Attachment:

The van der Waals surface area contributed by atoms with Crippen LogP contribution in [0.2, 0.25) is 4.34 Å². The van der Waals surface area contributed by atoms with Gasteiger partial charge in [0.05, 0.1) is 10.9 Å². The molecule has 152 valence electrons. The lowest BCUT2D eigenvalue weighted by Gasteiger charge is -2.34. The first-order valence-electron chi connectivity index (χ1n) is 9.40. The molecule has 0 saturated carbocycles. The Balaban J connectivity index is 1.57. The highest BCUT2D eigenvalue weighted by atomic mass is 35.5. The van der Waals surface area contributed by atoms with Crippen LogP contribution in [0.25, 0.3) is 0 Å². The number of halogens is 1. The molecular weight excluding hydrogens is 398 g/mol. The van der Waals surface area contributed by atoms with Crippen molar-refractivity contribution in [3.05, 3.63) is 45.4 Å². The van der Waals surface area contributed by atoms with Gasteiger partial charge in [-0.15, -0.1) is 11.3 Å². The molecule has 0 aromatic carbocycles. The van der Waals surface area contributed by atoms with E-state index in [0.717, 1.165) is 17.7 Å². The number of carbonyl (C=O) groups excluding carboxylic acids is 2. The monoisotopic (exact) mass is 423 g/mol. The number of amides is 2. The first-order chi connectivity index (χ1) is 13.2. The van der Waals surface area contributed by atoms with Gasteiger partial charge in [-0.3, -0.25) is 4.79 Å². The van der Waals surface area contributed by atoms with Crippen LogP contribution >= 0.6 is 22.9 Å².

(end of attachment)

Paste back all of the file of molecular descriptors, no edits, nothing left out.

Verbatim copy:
The van der Waals surface area contributed by atoms with Crippen LogP contribution in [0.2, 0.25) is 4.34 Å². The van der Waals surface area contributed by atoms with Gasteiger partial charge in [0.05, 0.1) is 10.9 Å². The molecule has 152 valence electrons. The lowest BCUT2D eigenvalue weighted by Gasteiger charge is -2.34. The first-order valence-electron chi connectivity index (χ1n) is 9.40. The molecule has 0 saturated carbocycles. The Balaban J connectivity index is 1.57. The highest BCUT2D eigenvalue weighted by atomic mass is 35.5. The van der Waals surface area contributed by atoms with Crippen LogP contribution in [0.25, 0.3) is 0 Å². The number of halogens is 1. The molecular weight excluding hydrogens is 398 g/mol. The van der Waals surface area contributed by atoms with Crippen molar-refractivity contribution in [3.05, 3.63) is 45.4 Å². The van der Waals surface area contributed by atoms with Gasteiger partial charge in [-0.15, -0.1) is 11.3 Å². The molecule has 0 aromatic carbocycles. The van der Waals surface area contributed by atoms with E-state index in [0.717, 1.165) is 17.7 Å². The number of carbonyl (C=O) groups excluding carboxylic acids is 2. The monoisotopic (exact) mass is 423 g/mol. The number of amides is 2. The first-order chi connectivity index (χ1) is 13.2. The van der Waals surface area contributed by atoms with Gasteiger partial charge in [-0.3, -0.25) is 4.79 Å². The van der Waals surface area contributed by atoms with Crippen LogP contribution >= 0.6 is 22.9 Å².